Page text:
Breast cancer receives a lot of attention in the world of women’s health, but heart disease kills more women than all types of cancer, according to the American Heart Association. Familiarizing yourself with the symptoms, risk factors and forms of prevention helps protect your heart and your health. Whether heart disease runs in your family or not, take an active role in maintaining your heart health.
Men are often associated with heart disease, but more women die from heart disease than men. While the risk of heart disease increases with age, younger women also need to be concerned about heart health. In women 45 to 64, heart disease is the number two-killer, according to the Mayo Clinic. It ranks as the third-largest cause of death in the 25 to 44 age range for women.
Chest pain or pressure often comes to mind as the primary symptom of a heart attack, but there are other symptoms you should also know. Women might experience different symptoms during a heart attack that you might not typically associate with heart problems. The list of potential symptoms includes extreme fatigue, nausea, shortness of breath, a lightheaded or dizzy feeling, or an uncomfortable feeling in the shoulders, neck, abdomen or upper back.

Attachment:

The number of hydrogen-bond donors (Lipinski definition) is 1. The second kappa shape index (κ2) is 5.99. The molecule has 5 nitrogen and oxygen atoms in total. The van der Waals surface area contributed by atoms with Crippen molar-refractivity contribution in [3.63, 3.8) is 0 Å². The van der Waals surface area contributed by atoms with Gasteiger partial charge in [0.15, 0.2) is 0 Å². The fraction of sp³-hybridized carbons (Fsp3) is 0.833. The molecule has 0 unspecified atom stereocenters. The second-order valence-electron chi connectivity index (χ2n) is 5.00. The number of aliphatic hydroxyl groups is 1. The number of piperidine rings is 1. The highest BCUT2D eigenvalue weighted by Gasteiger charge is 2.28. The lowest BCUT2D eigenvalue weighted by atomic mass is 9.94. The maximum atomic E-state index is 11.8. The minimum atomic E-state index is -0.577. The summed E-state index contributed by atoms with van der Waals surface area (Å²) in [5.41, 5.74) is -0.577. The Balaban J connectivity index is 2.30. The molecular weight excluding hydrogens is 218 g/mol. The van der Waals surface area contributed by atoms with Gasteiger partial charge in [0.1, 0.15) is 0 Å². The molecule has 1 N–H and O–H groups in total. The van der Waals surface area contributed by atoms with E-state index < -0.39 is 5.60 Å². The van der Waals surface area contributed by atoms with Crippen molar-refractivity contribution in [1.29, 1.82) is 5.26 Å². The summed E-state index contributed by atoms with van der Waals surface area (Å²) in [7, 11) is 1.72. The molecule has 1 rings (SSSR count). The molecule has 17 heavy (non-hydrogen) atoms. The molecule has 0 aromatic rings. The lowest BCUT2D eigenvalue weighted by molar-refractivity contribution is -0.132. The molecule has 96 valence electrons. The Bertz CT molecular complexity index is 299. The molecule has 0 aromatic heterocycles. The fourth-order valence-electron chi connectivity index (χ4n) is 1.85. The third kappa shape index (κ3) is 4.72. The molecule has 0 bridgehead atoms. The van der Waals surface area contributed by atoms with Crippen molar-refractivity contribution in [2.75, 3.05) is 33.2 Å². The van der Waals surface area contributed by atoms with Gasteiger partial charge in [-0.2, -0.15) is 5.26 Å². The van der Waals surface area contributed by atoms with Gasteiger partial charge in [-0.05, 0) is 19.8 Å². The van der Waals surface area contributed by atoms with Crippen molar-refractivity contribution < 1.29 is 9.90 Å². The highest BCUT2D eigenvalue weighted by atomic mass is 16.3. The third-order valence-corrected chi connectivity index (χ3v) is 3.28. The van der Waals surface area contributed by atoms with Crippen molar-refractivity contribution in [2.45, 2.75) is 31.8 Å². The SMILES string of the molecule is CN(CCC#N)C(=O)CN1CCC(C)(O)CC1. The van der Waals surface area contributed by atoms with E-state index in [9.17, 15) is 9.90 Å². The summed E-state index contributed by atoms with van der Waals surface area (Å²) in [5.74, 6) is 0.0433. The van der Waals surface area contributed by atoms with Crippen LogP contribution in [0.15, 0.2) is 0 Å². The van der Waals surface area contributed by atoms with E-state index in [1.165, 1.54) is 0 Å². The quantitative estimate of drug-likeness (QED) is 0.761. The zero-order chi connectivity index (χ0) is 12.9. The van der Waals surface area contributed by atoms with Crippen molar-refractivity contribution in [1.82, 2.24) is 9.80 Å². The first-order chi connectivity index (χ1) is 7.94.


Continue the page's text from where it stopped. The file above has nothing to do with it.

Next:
Risk factors for heart problems include both things you can change and things out of your control. Your family history is a major factor that you can’t change. If a blood relative had heart disease, your risk increases. As you age, your risk also increases. In women, menopause means lower estrogen levels, which can also increase the risks. Previous problems, such as a heart attack or stroke, increases your chances of a recurrence. Factors that you can change include smoking, inactivity, high cholesterol levels, high blood pressure and being overweight. Stress is another factor, particularly for women.
Treatment for heart disease complications is similar for women and men, but there are some differences in the types of treatments and the way women respond to them. According to the Mayo Clinic, women might be better suited for drug therapy for plaque buildup in the arteries as opposed to stents or angioplasty. This is because of the differences in the way the plaque builds up. Some women also respond better to the drugs that break up clots.
You can’t control your heredity, but you can make positive lifestyle changes that reduce the risks of heart disease. Leading a generally healthy lifestyle is a big step toward keeping your heart healthy. Get plenty of exercise most days of the week along with a balanced diet low in fat and cholesterol. If you are overweight, take steps toward losing weight. Regular testing of cholesterol and blood pressure helps you keep these factors under control. Smokers should try to quit smoking as soon as possible. Finding healthy ways to handle your stress can also help protect your heart.